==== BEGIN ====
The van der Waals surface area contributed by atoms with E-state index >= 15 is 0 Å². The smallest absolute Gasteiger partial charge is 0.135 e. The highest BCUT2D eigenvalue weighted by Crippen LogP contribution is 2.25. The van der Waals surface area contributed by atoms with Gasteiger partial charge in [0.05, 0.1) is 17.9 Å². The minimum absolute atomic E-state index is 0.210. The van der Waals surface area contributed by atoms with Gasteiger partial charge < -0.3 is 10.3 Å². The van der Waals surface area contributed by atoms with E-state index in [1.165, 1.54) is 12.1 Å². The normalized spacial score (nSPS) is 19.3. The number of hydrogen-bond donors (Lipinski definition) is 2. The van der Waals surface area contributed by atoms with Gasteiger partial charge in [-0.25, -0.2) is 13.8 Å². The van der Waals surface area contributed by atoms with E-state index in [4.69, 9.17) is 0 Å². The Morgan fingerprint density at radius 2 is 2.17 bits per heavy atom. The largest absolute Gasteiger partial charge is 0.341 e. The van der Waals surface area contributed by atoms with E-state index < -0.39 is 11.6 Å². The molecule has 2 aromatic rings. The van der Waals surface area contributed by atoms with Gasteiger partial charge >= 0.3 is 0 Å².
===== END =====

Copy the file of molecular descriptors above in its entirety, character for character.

The van der Waals surface area contributed by atoms with E-state index >= 15 is 0 Å². The smallest absolute Gasteiger partial charge is 0.135 e. The highest BCUT2D eigenvalue weighted by Crippen LogP contribution is 2.25. The van der Waals surface area contributed by atoms with Gasteiger partial charge in [0.05, 0.1) is 17.9 Å². The minimum absolute atomic E-state index is 0.210. The van der Waals surface area contributed by atoms with Gasteiger partial charge < -0.3 is 10.3 Å². The van der Waals surface area contributed by atoms with E-state index in [1.165, 1.54) is 12.1 Å². The normalized spacial score (nSPS) is 19.3. The number of hydrogen-bond donors (Lipinski definition) is 2. The van der Waals surface area contributed by atoms with Gasteiger partial charge in [-0.25, -0.2) is 13.8 Å². The van der Waals surface area contributed by atoms with E-state index in [4.69, 9.17) is 0 Å². The Morgan fingerprint density at radius 2 is 2.17 bits per heavy atom. The largest absolute Gasteiger partial charge is 0.341 e. The van der Waals surface area contributed by atoms with E-state index < -0.39 is 11.6 Å². The molecule has 2 aromatic rings. The van der Waals surface area contributed by atoms with Gasteiger partial charge >= 0.3 is 0 Å².